Although no standardized test exists for diagnosing wet brain, doctors combine an in-depth neurological exam with a comprehensive physical evaluation that includes checking reflexes and overall motor function, testing ocular movement and coordination, and analyzing blood pressure, content, and body temperature. A significant percentage of patients diagnosed with wet brain suffer from an accelerated heart rate— a debilitating symptom called tachycardia. In the acute stage of the disorder, patients may also suffer from noticeable changes in skin tone and texture, as well as a red, inflamed and swollen tongue.

Depending upon whether a person is experiencing Wernicke’s encephalopathy or Korsakoff’s psychosis, the following symptoms may be present:

  • Disorientation and confusion
  • Loss of muscle coordination (ataxia)
  • Obvious cognitive deficits
  • Double vision
  • Visual and auditory hallucinations
  • Impaired ocular movement or incoordination
  • Extreme memory loss (amnesia)
  • Drooping eyelids
  • Uneven gait
  • Coma and/or death


The early diagnosis and treatment of wet brain is critical to achieving favorable treatment outcomes. Wet brain is a potentially life-threatening medical emergency requiring immediate attention and preventative care. The proper administration of thiamine can prevent Wernicke’s encephalopathy from progressing into full-blown WKS, at which point the neurological and structural damage sustained is permanent. Typically, patients are given high doses of thiamine hydrochloride—at least 500mg—administered via infusion for a 30-minute period over the course of two or three days. This treatment is immediately discontinued if no improvement is observed, with responding patients receiving 250mg doses for an additional three to five days.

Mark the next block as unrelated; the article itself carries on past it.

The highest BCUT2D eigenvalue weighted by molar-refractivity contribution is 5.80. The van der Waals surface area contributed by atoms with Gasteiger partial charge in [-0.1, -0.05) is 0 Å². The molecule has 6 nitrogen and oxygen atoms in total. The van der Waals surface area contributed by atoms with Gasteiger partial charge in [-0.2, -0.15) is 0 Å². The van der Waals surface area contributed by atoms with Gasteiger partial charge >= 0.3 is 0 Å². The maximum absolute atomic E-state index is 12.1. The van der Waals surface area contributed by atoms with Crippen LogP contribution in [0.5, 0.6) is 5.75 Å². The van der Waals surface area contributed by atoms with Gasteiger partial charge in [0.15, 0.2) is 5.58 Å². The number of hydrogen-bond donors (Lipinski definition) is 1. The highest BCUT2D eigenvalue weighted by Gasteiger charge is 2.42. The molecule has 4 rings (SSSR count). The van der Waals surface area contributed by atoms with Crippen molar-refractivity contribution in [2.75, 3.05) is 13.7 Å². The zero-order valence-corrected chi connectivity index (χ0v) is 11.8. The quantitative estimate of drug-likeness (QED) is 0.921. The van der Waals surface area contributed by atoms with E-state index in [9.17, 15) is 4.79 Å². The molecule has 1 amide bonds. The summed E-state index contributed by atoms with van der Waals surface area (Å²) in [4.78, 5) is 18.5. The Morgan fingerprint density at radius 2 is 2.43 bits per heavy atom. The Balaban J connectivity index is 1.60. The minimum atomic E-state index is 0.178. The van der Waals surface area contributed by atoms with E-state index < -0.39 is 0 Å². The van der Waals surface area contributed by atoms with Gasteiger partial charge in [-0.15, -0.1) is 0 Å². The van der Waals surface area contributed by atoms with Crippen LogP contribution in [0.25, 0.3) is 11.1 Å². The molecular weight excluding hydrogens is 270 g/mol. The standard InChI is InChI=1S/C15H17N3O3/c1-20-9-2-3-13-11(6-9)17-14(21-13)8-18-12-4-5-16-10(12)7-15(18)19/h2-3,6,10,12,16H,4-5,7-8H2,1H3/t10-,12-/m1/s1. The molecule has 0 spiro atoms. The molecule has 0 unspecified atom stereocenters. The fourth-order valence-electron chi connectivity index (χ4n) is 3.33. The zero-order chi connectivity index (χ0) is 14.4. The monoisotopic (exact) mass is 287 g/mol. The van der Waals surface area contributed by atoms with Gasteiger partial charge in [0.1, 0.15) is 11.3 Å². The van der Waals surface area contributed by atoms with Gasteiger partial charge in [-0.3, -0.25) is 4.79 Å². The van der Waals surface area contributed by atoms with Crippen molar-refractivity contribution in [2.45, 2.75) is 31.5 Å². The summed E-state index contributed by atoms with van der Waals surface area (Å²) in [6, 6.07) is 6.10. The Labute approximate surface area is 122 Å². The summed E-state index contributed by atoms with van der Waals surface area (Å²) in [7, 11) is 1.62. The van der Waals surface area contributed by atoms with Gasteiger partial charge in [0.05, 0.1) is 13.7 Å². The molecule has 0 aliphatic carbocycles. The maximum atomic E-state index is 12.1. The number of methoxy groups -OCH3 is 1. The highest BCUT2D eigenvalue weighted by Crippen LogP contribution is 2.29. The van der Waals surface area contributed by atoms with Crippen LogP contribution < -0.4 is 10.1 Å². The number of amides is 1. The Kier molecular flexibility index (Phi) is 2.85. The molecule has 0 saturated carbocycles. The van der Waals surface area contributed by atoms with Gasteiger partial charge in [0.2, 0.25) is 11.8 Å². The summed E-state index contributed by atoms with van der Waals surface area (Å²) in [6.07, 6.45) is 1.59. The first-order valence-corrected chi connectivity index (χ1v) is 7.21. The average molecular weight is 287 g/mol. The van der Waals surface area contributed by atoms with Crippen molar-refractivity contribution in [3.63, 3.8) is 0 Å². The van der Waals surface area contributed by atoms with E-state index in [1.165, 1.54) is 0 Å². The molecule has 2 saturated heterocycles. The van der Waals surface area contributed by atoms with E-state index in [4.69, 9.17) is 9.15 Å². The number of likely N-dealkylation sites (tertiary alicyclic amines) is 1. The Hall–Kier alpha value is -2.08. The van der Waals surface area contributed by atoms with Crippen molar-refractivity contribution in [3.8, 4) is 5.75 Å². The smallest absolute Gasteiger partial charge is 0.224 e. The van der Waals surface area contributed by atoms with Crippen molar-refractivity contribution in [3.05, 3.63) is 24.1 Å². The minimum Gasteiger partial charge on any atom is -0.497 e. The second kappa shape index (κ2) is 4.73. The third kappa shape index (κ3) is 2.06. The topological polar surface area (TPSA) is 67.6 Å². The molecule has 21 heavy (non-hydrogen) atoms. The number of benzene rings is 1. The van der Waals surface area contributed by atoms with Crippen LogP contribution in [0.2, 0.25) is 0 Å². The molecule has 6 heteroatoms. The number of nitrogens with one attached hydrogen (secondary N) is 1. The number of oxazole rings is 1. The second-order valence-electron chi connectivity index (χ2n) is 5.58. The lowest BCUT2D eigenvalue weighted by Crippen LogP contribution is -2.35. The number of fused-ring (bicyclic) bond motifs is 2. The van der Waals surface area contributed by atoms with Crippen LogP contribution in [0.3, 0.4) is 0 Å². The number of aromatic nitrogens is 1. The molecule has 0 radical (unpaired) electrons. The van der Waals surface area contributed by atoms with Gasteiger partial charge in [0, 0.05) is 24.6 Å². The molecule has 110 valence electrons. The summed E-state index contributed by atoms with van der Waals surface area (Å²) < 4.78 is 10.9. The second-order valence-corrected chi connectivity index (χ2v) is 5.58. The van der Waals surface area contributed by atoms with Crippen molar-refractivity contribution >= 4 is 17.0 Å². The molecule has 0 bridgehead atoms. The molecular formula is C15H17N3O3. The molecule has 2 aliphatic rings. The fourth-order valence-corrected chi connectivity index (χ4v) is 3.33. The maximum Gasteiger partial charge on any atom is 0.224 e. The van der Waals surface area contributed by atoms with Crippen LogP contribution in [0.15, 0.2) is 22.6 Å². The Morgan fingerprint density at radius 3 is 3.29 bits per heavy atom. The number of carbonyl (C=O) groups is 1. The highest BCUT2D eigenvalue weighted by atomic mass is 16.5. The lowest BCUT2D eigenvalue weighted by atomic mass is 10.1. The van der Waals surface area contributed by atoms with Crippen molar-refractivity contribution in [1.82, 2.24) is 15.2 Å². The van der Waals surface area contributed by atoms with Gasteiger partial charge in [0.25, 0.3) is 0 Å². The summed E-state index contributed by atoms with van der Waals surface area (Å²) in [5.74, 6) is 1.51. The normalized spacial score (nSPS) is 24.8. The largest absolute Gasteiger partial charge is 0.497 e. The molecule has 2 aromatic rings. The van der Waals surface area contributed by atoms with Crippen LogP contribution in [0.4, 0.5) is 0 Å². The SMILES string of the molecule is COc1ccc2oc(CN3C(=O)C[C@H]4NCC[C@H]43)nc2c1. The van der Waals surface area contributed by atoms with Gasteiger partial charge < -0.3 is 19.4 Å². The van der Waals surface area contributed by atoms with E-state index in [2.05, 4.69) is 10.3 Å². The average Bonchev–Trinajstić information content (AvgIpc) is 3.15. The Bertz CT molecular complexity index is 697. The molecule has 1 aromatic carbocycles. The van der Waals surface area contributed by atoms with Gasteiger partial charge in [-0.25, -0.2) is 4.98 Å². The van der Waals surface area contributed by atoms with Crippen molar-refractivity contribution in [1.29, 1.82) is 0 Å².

Maintaining a healthy, active lifestyle and consuming a diet rich in vitamin B producing foods are also considered a cornerstone of treatment. The following foods should be incorporated into the diet as soon as wet brain is suspected or a proper diagnosis given:

  • Whole grains
  • Bread
  • Spinach
  • Eggs
  • Oranges
  • Milk
  • Kale
  • Lean protein

Although the symptoms of wet brain can be managed and the progression of the disorder controlled to a certain extent if caught early, treatment alone will not eliminate existing cognitive deficits. Wet brain is the result of extensive neurological and physiological damage inflicted by the poison of excessive alcohol consumption and there is no known cure aside from abstinence. It is better to not drink to excess or, ideally, not drink at all, than to face the progressive decline associated with a disorder as painful and debilitating as WKS.

For more related information, check out these articles:

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Springer Neuropsychology Review. The Evolution and Treatment of Korsakoff’s Syndrome. May, 2012.

Journal of Alcohol and Alcoholism. Long-Term Mortality of Patients with an Alcohol-Related Wernicke—Korsakoff Syndrome. March, 2017.

The Journal for Nurse Practitioners (JNP). Alcohol Use in the Elderly and the Risk for Wernicke-Korsakoff Syndrome. Sept, 2010.

International Journal of Experimental and Clinical Pathophysiology and Drug Research. Complete recovery from untreated Wernicke—Korsakoff Syndrome Following Aggressive Thiamine Treatment. March, 2010.

MVP Journal of Medical Sciences. A Case Report on Wernicke-Korsakoff Syndrome. Jan, 2014.